Do trial participants get any kind of discounted price on medical tests and procedures? Does the university cover all the research-specific (versus treatment) costs itself? How much does insurance pay for the average participant? How much does philanthropy by NW help the average patient? These same questions could be asked of any other trials that require patient payments as well, but there seems to be little if any information that I could find in the public domain on other stem cell IND-based trials that require large patient payments. Continue reading

President Mills Leaving, CIRM Needs New Leader to Navigate Future Challenges

Randy MillsCIRM announced today that its President and CEO, Randy Mills, is soon leaving for a new job as President of the National Marrow Donor Program/Be The Match in Minnesota. Update: Dr. Maria Millan, the CIRM Vice President of Therapeutics, will be its leader starting July 1 until a new leader is chosen.

For this kind of position three years is a relatively short tenure so CIRM will need to scramble a bit to keep continuity and momentum as it searches for and ultimately puts in place a new leader. It’s a critical time for CIRM as it and its allies consider big picture strategy for the future, approaches to future funding such as a possible new proposition for state funding (Prop 71 2.0), and how to continue all those exciting clinical trials and research beyond the current period of its funding.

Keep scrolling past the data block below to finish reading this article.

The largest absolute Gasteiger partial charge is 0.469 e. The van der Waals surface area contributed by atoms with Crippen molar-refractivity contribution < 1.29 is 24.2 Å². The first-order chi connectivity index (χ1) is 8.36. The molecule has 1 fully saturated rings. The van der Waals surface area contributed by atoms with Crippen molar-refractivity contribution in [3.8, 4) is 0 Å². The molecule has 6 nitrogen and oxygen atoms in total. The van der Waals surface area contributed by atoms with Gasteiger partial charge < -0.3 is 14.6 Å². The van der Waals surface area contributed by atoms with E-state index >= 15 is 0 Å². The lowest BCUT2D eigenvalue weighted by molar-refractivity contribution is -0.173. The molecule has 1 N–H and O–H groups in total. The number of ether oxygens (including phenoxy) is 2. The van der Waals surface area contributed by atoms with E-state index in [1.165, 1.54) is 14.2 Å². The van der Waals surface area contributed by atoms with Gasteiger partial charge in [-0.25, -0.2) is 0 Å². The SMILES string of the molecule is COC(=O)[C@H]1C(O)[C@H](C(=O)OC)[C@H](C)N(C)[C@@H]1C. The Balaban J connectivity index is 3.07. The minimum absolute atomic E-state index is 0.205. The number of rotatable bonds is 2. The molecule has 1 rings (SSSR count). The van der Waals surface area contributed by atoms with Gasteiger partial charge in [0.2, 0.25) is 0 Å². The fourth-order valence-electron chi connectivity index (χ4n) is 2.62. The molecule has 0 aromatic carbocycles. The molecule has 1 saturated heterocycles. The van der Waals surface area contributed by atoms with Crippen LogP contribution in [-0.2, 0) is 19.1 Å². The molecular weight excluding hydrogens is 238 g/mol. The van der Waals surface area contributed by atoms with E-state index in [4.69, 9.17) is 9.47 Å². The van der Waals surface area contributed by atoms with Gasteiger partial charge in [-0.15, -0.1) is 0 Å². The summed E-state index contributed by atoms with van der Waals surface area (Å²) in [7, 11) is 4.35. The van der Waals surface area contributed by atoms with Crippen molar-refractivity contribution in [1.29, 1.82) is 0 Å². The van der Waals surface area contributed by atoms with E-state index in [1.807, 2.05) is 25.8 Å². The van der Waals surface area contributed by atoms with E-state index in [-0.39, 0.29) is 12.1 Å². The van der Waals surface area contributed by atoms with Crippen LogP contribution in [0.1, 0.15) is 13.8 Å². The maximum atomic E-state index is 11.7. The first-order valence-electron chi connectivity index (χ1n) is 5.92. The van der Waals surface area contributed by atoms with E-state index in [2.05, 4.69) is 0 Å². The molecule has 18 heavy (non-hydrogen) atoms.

In general, Mills had a big positive impact on CIRM and helped it go to the next level. About the only thing I wasn’t a fan of in terms of his leadership was my perception of his negativity toward the FDA and toward FDA oversight of stem cells, and how that manifested at CIRM during his time there. But good people can strongly disagree on policy. We’ll have to wait and see how the regulatory experiment of stem cell provisions in the 21st Century Cures Act, which Mills may have helped to make possible, will impact regenerative medicine in terms of changes in FDA oversight. It could also impact CIRM too.

Now CIRM’s Board has an exciting, difficult task ahead. Who do they want as their new leader to tackle CIRM’s challenge? What kind of background and future vision? The priorities, leadership skills, and vision of the new leader are likely to together be a major factor in CIRM’s future success. Who are the top possible candidates out there right now? I’m going to do a follow-up, future post on these questions and CIRM’s future.